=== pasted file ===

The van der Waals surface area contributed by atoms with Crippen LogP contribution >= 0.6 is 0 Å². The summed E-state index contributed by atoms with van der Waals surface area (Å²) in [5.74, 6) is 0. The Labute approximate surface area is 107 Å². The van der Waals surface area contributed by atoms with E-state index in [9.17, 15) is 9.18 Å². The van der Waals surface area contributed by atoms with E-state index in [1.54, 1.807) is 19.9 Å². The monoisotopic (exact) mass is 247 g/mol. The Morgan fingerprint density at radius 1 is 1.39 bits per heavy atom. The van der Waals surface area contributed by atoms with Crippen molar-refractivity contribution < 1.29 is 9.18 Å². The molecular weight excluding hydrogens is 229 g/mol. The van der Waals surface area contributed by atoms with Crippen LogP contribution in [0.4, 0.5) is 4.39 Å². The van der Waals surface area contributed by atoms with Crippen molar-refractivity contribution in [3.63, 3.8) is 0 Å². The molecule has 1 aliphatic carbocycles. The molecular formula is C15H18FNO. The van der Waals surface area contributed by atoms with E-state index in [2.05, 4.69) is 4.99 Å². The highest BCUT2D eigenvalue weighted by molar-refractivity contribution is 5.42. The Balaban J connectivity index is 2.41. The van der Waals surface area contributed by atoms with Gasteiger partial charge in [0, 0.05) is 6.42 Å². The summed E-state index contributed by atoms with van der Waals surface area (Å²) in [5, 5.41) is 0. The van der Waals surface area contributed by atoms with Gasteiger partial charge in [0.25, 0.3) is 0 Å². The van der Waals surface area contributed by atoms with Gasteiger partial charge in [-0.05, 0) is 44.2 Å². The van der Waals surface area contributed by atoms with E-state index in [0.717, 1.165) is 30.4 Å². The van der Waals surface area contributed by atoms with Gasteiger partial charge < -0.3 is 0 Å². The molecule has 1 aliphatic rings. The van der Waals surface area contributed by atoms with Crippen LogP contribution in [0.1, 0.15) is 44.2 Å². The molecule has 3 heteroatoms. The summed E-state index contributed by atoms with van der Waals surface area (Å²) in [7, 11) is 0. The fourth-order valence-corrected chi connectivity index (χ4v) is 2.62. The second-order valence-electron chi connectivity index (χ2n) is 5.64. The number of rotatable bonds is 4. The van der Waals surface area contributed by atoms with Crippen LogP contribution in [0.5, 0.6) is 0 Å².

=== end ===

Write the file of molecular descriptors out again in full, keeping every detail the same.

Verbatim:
The van der Waals surface area contributed by atoms with Crippen LogP contribution >= 0.6 is 0 Å². The summed E-state index contributed by atoms with van der Waals surface area (Å²) in [5.74, 6) is 0. The Labute approximate surface area is 107 Å². The van der Waals surface area contributed by atoms with E-state index in [9.17, 15) is 9.18 Å². The van der Waals surface area contributed by atoms with E-state index in [1.54, 1.807) is 19.9 Å². The monoisotopic (exact) mass is 247 g/mol. The Morgan fingerprint density at radius 1 is 1.39 bits per heavy atom. The van der Waals surface area contributed by atoms with Crippen molar-refractivity contribution < 1.29 is 9.18 Å². The molecular weight excluding hydrogens is 229 g/mol. The van der Waals surface area contributed by atoms with Crippen LogP contribution in [0.4, 0.5) is 4.39 Å². The van der Waals surface area contributed by atoms with Crippen molar-refractivity contribution in [3.63, 3.8) is 0 Å². The molecule has 1 aliphatic carbocycles. The molecular formula is C15H18FNO. The van der Waals surface area contributed by atoms with E-state index in [2.05, 4.69) is 4.99 Å². The highest BCUT2D eigenvalue weighted by molar-refractivity contribution is 5.42. The Balaban J connectivity index is 2.41. The van der Waals surface area contributed by atoms with Gasteiger partial charge in [0, 0.05) is 6.42 Å². The summed E-state index contributed by atoms with van der Waals surface area (Å²) in [5, 5.41) is 0. The van der Waals surface area contributed by atoms with Gasteiger partial charge in [0.25, 0.3) is 0 Å². The van der Waals surface area contributed by atoms with Gasteiger partial charge in [-0.05, 0) is 44.2 Å². The van der Waals surface area contributed by atoms with E-state index in [0.717, 1.165) is 30.4 Å². The van der Waals surface area contributed by atoms with Gasteiger partial charge < -0.3 is 0 Å². The molecule has 1 aliphatic rings. The van der Waals surface area contributed by atoms with Crippen LogP contribution in [0.1, 0.15) is 44.2 Å². The molecule has 3 heteroatoms. The summed E-state index contributed by atoms with van der Waals surface area (Å²) in [7, 11) is 0. The fourth-order valence-corrected chi connectivity index (χ4v) is 2.62. The second-order valence-electron chi connectivity index (χ2n) is 5.64. The number of rotatable bonds is 4. The van der Waals surface area contributed by atoms with Crippen LogP contribution in [0.5, 0.6) is 0 Å².